The nuclear pore complex (NPC) is a large protein complex that controls the exchange of components between the nucleus and the cytoplasm. In plants, the NPC family components play critical roles not only in essential growth and developmental processes, but also in plant responses to various environmental stress conditions. The involvement of NPC components in plant stress responses is mainly attributed to different mechanisms including control of mRNA/protein nucleo-cytoplasmic trafficking and transcriptional gene regulation...
2017: Frontiers in Plant Science
https://www.readbyqxmd.com/read/28437075/fluorescent-photoswitchable-diarylethenes-for-biolabeling-and-single-molecule-localization-microscopies-with-optical-superresolution
#14
Benoît Roubinet, Michael Weber, Heydar Shojaei, Mark Bates, Mariano L Bossi, Vladimir N Belov, Masahiro Irie, Stefan W Hell
A modular assembly of water-soluble diarylethenes (DAEs), applicable as biomarkers for optical nanoscopy, is reported. Reversibly photoswitchable 1,2-bis(2-alkyl-6-phenyl-1-benzothiophene-1,1-dioxide-3-yl)perfluorocyclopentenes possessing a fluorescent "closed" form were decorated with one or two methoxy group(s) attached to the para-position(s) of phenyl ring(s) and two, four, or eight carboxylic acid groups. Antibody conjugates of these DAEs feature low aggregation, efficient photoswitching in aqueous buffers, specific staining of cellular structures, and photophysical properties (high emission efficiencies and low cycloreversion quantum yields) enabling their application in superresolution microscopy...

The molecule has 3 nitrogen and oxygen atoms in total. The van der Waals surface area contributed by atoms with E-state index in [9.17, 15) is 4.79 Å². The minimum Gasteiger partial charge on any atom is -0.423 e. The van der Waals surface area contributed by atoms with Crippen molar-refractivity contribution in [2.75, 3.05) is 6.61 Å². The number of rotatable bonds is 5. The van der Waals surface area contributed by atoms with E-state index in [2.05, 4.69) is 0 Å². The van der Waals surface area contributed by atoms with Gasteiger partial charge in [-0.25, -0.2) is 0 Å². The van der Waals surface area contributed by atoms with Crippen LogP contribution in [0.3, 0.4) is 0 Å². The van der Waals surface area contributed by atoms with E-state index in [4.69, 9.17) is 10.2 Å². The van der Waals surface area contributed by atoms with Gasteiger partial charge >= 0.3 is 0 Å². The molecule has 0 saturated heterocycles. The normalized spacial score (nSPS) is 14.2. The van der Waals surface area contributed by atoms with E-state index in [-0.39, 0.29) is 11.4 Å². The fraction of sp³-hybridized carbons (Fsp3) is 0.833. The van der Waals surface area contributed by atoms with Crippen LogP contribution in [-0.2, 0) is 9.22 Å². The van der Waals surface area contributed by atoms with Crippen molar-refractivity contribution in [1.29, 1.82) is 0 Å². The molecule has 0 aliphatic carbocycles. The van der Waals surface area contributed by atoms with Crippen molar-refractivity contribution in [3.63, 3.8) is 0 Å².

May 4, 2017: Journal of the American Chemical Society
https://www.readbyqxmd.com/read/28435614/time-resolved-biophysical-approaches-to-nucleocytoplasmic-transport
#15
REVIEW
Francesco Cardarelli
Molecules are continuously shuttling across the nuclear envelope barrier that separates the nucleus from the cytoplasm. Instead of being just a barrier to diffusion, the nuclear envelope is rather a complex filter that provides eukaryotes with an elaborate spatiotemporal regulation of fundamental molecular processes, such as gene expression and protein translation. Given the highly dynamic nature of nucleocytoplasmic transport, during the past few decades large efforts were devoted to the development and application of time resolved, fluorescence-based, biophysical methods to capture the details of molecular motion across the nuclear envelope...